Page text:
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RE: filmscanners: File format

That wouldn't help as different programs use different scales in their 
Options or Save As boxes to determine JPEG compression levels, there 
doesn't seem to be a standard.

Also as other people in this thread have pointed out, even repeatedly 
saving the file at the same compression level in the same program can lose 

laurie@advancenet.net (Laurie Solomon) wrote:

> I must admit that when I wrote my comments below I was only considering
> files openened and saved as .jpg files from within editing applications 
> like
> Photoshop and did not take into account files saved to .jpg files
> automatically by such devices as cameras.  Just speculating; but 
> wouldn't
> opening the camera created .jpg in an image editing program allow one to
> determine the compression level of that file via one of the dialog 
> boxes;
> but that evidently is not the case.  Thus, the only suggestion that I 
> would
> have is if your camera saves automatically to .jpg and does not let you
> select a compression level then the manufacture should be able to tell 
> you
> the default compression leve that the camera uses.
> However, your point is well taken.
> -----Original Message-----
> From: owner-filmscanners@halftone.co.uk
> [mailto:owner-filmscanners@halftone.co.uk]On Behalf Of Derek Clarke
> Sent: Tuesday, April 03, 2001 12:04 PM
> To: filmscanners@halftone.co.uk
> Cc: derek_c@cix.co.uk
> Subject: RE: filmscanners: File format
> The difficult part is re-saving the file with the same compression ratio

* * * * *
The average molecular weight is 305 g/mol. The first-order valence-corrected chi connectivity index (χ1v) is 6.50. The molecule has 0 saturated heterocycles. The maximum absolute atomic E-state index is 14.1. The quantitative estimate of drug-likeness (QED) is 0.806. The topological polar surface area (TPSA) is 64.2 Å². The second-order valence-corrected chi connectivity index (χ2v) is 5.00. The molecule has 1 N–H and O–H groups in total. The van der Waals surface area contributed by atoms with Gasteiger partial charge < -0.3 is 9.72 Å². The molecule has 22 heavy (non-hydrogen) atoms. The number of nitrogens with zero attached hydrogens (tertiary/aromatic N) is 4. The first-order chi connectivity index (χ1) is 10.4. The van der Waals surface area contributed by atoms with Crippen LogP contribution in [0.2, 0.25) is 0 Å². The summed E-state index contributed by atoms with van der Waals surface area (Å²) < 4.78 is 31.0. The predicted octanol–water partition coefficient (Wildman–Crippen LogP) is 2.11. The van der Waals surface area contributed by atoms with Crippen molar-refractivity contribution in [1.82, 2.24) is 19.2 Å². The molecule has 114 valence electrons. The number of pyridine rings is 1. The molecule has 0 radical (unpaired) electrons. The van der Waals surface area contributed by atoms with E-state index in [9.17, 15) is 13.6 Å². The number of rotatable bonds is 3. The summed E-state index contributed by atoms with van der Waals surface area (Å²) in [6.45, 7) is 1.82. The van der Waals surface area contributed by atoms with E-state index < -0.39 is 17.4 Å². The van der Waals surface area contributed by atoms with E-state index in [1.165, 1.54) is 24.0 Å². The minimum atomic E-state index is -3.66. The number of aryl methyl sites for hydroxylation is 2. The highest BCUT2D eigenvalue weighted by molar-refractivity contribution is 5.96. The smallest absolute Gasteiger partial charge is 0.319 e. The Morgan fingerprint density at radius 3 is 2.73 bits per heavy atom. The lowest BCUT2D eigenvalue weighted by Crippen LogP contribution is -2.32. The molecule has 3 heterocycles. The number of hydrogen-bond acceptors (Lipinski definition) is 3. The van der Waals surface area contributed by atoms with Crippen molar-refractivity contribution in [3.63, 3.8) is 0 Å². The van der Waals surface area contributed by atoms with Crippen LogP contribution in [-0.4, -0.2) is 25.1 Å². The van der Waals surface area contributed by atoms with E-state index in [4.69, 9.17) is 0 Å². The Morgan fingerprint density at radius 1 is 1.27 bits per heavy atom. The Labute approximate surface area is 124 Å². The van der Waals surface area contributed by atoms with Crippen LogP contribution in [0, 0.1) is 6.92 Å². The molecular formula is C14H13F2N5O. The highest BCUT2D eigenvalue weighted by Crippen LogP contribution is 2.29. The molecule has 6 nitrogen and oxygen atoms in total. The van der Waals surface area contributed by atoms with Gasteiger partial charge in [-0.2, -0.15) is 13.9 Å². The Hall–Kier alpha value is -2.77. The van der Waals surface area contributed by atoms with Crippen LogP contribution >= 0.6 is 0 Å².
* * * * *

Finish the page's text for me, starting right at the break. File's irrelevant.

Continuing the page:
> as it had originally.
> Even the mighty Photoshop just uses one compression ratio for all JPEG
> file saves. That compression ratio can be set manually , but how do you
> ensure it is exactly the same as the original ratio, especially if the
> camera saved it originally?
> To me, that is the main reason why it is sensible to store a picture you
> intend to do anything with in an uncompressed format, irrespective of
> whether the original file was a JPEG or not.
> laurie@advancenet.net (Laurie Solomon) wrote:
> > >Each time there would be some generational loss.
> >
> > Not necessarily true. If you open and close ( or resave) the 
> > compressed
> > file
> > without changing the compression from one quality level to another in
> > the
> > case of .jog or without resampling the image prior to closing or
> > resaving
> > the file, there will be no more degradation than opening and closing 
> > or
> > resaving a raw uncompressed file.
> >
> > When you open a compressed file you have uncompressed it, so resaving 
> > it
> > with the same compression as before or without engaging in any
> > resampling
> > prior to resaving the file  should not result in any additional losses
> > in
> > data or quality.
> >
> > -----Original Message-----
> > From: owner-filmscanners@halftone.co.uk
> > [mailto:owner-filmscanners@halftone.co.uk]On Behalf Of Larry Berman
> > Sent: Thursday, March 29, 2001 8:31 PM
> > To: filmscanners@halftone.co.uk
> > Subject: Re: filmscanners: File format
> >
> >
> > What would be the point of storing and reopening and saving the same
> > image
> > in a compressed format repeatedly. Each time there would be some
> > generational loss. Store in an uncompressed native format to your
> > graphics
> > program. If you open a jpeg in Photoshop it automatically takes on the
> > characteristics of a PSD. That's why you should save it as a PSD prior
> > to
> > working on it. Then use Photoshop's "Save for the Web" to create your
> > compressed jpeg.
> >


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